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webwraith

MinGW Has No Friends :P

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webwraith    239
Hi, I'm trying to include nested classes in my program, but when I try to compile, the compiler gives me the error;
a class-key must be used when declaring a friend
Here are the first two classes (the main manager class, and one of its nested classes)
class GUI_MANAGER{
    public:
        GUI_MANAGER();
        void Update();//called each frame. self-explanatory
        GUIuint RegisterClass(HPARENT);//registers a class to the manager
        void PostMessage(GUIuint,HPARENT);//sends message GUIuint, to window HPARENT

    protected:
        class INT_WINDOW;//holds each window passed to the manager by RegisterClass()
        class GUI_SCREEN;//a derivation of GUI_RECT, set to the screen coordinates

        vector<INT_WINDOW> window_list;// a vector that holds every window
        vector<INT_WINDOW>::iterator wnd_it;//vector iterator for travelling around window_list

};

class GUI_MANAGER::INT_WINDOW{
    private:
        friend GUI_MANAGER;

        HPARENT window;
        bool visible;
        bool active;

        INT_WINDOW(){}
        ~INT_WINDOW(){}
};
Also, I tried to derive GUI_SCREEN from GUI_RECT (not shown) with the line;
class GUI_MANAGER::GUI_SCREEN : GUI_RECT{
but it gives an error of
invalid use of undefined type "struct GUI_RECT"
along with another error of
forward declaration of "struct GUI_RECT"
Well, I did forward declare GUI_RECT, but it's a class,not a struct, and I don't get the second error unless I try to derive GUI_SCREEN from GUI_RECT as always, can anyone give me a hand with this because I just can't work out what's wrong

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Enigma    1410
For the first problem, both functions and classes can be made friends. You must tell the compiler that you want the GUI_MANAGER class to be made a friend:
class GUI_MANAGER::INT_WINDOW{
private:
friend class GUI_MANAGER;

For the second, is GUI_RECT also a nested class within GUI_MANAGER? If so you will need to qualify it's name:
class GUI_MANAGER::GUI_SCREEN : GUI_MANAGER::GUI_RECT{

For the third (which you didn't ask), you are aware that classes default to private inheritance, right? So class GUI_SCREEN : GUI_RECT is equivalent to class GUI_SCREEN : private GUI_RECT. If you want public inheritance (is-a) instead of private inheritance (is-implemented-in-terms-of) then you need to explicitly use public inheritance.

For the fourth (which you also didn't ask), all-caps names are usually reserved for preprocessor macros. It is potentially dangerous to use them for class names (you increase your chance of name collisions).

Σnigma

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webwraith    239
Thanks for the help. No, GUI_RECT isn't nested in GUI_MANAGER, it's a separate class. One other thing, when you specify, say;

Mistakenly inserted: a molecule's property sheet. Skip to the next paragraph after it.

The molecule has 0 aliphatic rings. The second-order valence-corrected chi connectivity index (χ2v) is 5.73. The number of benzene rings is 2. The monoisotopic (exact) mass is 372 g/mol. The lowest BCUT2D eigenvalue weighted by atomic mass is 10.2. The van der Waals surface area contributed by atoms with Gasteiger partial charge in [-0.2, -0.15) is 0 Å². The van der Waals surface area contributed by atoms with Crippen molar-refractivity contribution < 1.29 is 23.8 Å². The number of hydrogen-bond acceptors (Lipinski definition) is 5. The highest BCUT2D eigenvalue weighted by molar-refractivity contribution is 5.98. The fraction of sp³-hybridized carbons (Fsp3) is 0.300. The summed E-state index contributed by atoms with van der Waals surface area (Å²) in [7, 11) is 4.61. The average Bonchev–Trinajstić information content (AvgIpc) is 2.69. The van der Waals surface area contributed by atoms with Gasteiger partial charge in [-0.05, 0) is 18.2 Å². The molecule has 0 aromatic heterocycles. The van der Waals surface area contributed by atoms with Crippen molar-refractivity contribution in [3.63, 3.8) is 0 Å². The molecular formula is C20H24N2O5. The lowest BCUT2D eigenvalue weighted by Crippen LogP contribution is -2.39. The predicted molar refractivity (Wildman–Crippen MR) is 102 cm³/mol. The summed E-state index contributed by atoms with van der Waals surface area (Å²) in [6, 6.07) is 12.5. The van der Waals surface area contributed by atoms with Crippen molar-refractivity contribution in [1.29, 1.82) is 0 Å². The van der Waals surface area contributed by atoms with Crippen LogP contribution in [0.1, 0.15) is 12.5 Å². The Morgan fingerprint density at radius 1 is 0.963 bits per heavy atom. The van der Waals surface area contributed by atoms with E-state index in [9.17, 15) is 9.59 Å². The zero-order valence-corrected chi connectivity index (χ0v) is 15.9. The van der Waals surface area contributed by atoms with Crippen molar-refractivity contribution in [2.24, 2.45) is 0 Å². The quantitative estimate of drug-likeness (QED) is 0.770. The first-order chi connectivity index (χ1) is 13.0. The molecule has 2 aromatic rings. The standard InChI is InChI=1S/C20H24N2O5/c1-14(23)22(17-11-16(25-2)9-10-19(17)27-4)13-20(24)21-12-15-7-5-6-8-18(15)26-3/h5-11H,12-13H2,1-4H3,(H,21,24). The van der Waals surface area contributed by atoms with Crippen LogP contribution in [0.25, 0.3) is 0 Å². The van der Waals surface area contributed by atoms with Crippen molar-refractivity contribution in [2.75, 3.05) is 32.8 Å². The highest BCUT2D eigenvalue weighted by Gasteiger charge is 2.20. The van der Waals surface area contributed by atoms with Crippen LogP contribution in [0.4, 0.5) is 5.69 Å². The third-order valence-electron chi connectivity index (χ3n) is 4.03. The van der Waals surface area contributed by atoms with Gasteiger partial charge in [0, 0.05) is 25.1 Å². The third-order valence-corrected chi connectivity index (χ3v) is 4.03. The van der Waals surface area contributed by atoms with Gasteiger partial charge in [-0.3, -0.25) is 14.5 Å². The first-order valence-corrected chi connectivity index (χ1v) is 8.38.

class Derived:public Base


does this mean that Derived has a copy of both protected and public methods and variables, or just the public ones?

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Zahlman    1682
Quote:
Original post by webwraith
Thanks for the help. No, GUI_RECT isn't nested in GUI_MANAGER, it's a separate class. One other thing, when you specify, say;

class Derived:public Base


does this mean that Derived has a copy of both protected and public methods and variables, or just the public ones?


Derived has a copy of public, protected and private data, regardless of the type of inheritance. Regarding the "methods" (member functions), the question doesn't make sense, because there is only one copy of code in memory for all objects of a given class; functions only "belong" to an object in a conceptual sense. (In cases where virtuals are used, each object has a vtable pointer, but the number of vtable pointers in an object depends on the complexity of the inheritance tree, not its depth.)

Rather, 'protected' and 'private' are about *access*; they are there so that the compiler can prevent you from doing things you shouldn't, like directly accessing data that's part of some abstraction.

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Guest Anonymous Poster   
Guest Anonymous Poster
AP's have no friends... maybe MinGW will be my friend? [inlove]

Anon is the loneliest number that you'll ever do... [sad]

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webwraith    239
^ ??

Anyway, I understand the idea of access, what I meant to say is what does the derived class have access to when you specify protected and public (I'm assuming public gives access to both, while protected only gives access to protected methods. I've never actually been told)

[Edited by - webwraith on April 24, 2006 1:50:16 PM]

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Guest Anonymous Poster   
Guest Anonymous Poster
Quote:
Original post by webwraith
Anyway, I understand the idea of access, what I meant to say is what does the derived class have access to when you specify protected and public (I'm assuming public gives access to both, while protected only gives access to protected methods. I've never actually been told)


Public inheritance will make all public members of the base class public in the derived class also, protected inheritance will make all the public members of the base class protected in the derived class, private inheritance will make all public members of the base class private in the derived class.

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webwraith    239
Thanks for clearing that up AP(yep, all of you!!![wink])

does this mean that the protected members of the base class are unaccessable by the derived class, or they just retain their accessability and are included in the derived class as is?


Anyone?

[Edited by - webwraith on April 27, 2006 1:10:27 PM]

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